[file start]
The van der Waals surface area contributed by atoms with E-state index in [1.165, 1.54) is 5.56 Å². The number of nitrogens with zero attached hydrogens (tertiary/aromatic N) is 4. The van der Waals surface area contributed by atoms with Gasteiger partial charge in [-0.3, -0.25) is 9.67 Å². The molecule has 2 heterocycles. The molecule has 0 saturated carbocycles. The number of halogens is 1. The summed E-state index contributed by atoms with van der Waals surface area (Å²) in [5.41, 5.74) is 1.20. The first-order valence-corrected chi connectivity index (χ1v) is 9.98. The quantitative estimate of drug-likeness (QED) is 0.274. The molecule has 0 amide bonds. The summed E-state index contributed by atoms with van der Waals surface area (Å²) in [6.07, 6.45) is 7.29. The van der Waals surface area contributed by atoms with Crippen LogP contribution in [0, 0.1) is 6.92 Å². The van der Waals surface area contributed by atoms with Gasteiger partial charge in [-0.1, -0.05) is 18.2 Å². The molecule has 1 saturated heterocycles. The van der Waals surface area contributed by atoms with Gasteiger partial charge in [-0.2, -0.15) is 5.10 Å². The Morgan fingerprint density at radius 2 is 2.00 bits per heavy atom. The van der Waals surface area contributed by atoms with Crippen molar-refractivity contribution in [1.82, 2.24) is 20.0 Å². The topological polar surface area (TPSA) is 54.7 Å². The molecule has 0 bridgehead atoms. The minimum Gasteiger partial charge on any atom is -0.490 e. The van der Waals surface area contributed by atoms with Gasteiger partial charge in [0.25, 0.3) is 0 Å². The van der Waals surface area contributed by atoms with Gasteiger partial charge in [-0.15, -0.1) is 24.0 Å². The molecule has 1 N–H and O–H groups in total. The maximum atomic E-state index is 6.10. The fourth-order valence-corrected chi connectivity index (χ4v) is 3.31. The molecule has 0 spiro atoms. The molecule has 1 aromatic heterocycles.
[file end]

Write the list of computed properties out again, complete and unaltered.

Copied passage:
The van der Waals surface area contributed by atoms with E-state index in [1.165, 1.54) is 5.56 Å². The number of nitrogens with zero attached hydrogens (tertiary/aromatic N) is 4. The van der Waals surface area contributed by atoms with Gasteiger partial charge in [-0.3, -0.25) is 9.67 Å². The molecule has 2 heterocycles. The molecule has 0 saturated carbocycles. The number of halogens is 1. The summed E-state index contributed by atoms with van der Waals surface area (Å²) in [5.41, 5.74) is 1.20. The first-order valence-corrected chi connectivity index (χ1v) is 9.98. The quantitative estimate of drug-likeness (QED) is 0.274. The molecule has 0 amide bonds. The summed E-state index contributed by atoms with van der Waals surface area (Å²) in [6.07, 6.45) is 7.29. The van der Waals surface area contributed by atoms with Crippen LogP contribution in [0, 0.1) is 6.92 Å². The van der Waals surface area contributed by atoms with Gasteiger partial charge in [-0.1, -0.05) is 18.2 Å². The molecule has 1 saturated heterocycles. The van der Waals surface area contributed by atoms with Gasteiger partial charge in [-0.2, -0.15) is 5.10 Å². The Morgan fingerprint density at radius 2 is 2.00 bits per heavy atom. The van der Waals surface area contributed by atoms with Crippen molar-refractivity contribution in [1.82, 2.24) is 20.0 Å². The topological polar surface area (TPSA) is 54.7 Å². The molecule has 0 bridgehead atoms. The minimum Gasteiger partial charge on any atom is -0.490 e. The van der Waals surface area contributed by atoms with Gasteiger partial charge in [0.25, 0.3) is 0 Å². The van der Waals surface area contributed by atoms with Gasteiger partial charge in [-0.15, -0.1) is 24.0 Å². The molecule has 1 N–H and O–H groups in total. The maximum atomic E-state index is 6.10. The fourth-order valence-corrected chi connectivity index (χ4v) is 3.31. The molecule has 0 spiro atoms. The molecule has 1 aromatic heterocycles.